Just in case you’ve missed the news recently, drones are a big deal. Drones are a multi-billion dollar business, they are disrupting traditional business models and, most importantly for airport operators, they can literally just disrupt business. And, as you can imagine, just following the news doesn’t give you a necessarily clear or complete picture of our potential future with these things.
I’d like to jump in and look at one particular area (not even the cool flying part) of this phenomenon and it’s relationship to airports but before we do, I feel like it is necessary to scan the field and sort through some of the complexity.
We’ve Had UAVs, UASs, RPAS and now We’ve Got UAM?
There seem to be a million acronyms when it comes to drones. And a million mistakes when referring to them. I’ve already done it twice in this post and I’m only into my first sub-heading. Not all names and acronyms are really interchangeable.
Unmanned Aerial “something” seemed to be the early name adopted for these aircraft that lacked an on-board pilot. They were usually referred to as vehicles (UAVs) because they came in a vast array of configurations using different methods of producing lift. Then the purpose of the vehicles got in the way and they morphed into systems (UASs) or platforms (UAPs). And then sometimes, the “A” doesn’t even stay consistent with air, aircraft, airborne or autonomous all thrown into the mix.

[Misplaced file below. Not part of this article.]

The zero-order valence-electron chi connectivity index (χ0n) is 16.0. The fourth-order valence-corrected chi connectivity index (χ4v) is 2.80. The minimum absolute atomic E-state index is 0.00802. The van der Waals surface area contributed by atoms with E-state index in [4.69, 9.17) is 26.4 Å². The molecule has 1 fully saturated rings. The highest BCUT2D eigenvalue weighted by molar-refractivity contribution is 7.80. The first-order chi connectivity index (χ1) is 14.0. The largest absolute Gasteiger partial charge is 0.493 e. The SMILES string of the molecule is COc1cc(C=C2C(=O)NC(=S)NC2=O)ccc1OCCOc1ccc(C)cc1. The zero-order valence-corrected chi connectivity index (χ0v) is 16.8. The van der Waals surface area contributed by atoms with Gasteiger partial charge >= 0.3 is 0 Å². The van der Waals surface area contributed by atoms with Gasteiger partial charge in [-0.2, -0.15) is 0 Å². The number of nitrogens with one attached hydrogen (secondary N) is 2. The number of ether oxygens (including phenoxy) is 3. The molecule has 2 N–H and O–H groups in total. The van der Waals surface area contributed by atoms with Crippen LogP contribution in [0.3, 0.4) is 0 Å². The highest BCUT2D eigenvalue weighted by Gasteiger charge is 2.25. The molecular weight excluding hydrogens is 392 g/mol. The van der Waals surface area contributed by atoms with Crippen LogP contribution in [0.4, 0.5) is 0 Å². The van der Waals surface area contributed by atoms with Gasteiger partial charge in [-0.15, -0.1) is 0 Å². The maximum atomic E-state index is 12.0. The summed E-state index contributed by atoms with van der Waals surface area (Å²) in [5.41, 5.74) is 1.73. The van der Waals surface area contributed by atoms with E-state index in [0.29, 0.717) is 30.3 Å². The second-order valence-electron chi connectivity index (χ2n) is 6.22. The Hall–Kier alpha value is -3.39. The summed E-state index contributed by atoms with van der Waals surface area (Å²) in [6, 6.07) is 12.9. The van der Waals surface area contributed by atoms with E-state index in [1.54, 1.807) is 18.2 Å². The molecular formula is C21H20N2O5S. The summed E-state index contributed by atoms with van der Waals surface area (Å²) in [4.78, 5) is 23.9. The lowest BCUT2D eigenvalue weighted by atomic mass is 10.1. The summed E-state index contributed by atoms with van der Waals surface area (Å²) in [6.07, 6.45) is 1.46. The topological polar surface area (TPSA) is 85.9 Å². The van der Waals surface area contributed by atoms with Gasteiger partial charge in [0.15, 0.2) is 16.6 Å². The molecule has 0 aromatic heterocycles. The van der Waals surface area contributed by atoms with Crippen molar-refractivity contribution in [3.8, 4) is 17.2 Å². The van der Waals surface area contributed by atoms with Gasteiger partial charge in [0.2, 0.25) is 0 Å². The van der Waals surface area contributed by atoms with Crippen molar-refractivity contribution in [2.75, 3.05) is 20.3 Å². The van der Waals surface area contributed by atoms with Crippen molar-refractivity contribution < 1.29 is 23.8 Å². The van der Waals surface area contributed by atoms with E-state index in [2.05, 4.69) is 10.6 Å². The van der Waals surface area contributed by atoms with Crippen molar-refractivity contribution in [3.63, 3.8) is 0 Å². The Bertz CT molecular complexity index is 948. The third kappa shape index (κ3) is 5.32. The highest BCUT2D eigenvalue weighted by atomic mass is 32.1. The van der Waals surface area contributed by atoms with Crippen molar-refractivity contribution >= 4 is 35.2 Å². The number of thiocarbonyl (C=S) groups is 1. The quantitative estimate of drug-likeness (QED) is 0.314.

The next complicating factor is control. If the device still has a human pilot manipulating controls in something close to real-time then this is a Remotely Piloted Aircraft System (RPA or RPAS). The opposite is a device which operates without direct control either through a preprogrammed list of instructions or through a set of responses to detected signals - this is a drone.
But this isn’t a discrete distinction. The device could be a little bit of both. In one system I was familiar with, the vehicle operates as a drone for over 90% of its operation. It flies a calculated path over an area defined by the user and then in the last phase of flight, it became a piloted aircraft for the landing. A pilot could also intervene at any point but the aerial mission will be lost at that point.
Urban Air Mobility (UAM) is a different term altogether. This is all about a potential application of these technologies and even some existing aircraft technologies - such as piloted helicopters. Concepts being put forward tend to involve drones but not unmanned drones. This concept is all about getting people around our land-vehicle-congested cities.
For me, the dream started in the final minutes of “Back to the Future” - “where we’re going, we don’t need roads”. For plenty of other people, it’s been longer and more than just dreaming. But so far, truly sustainable personal flying vehicles for movement within a city have not eventuated.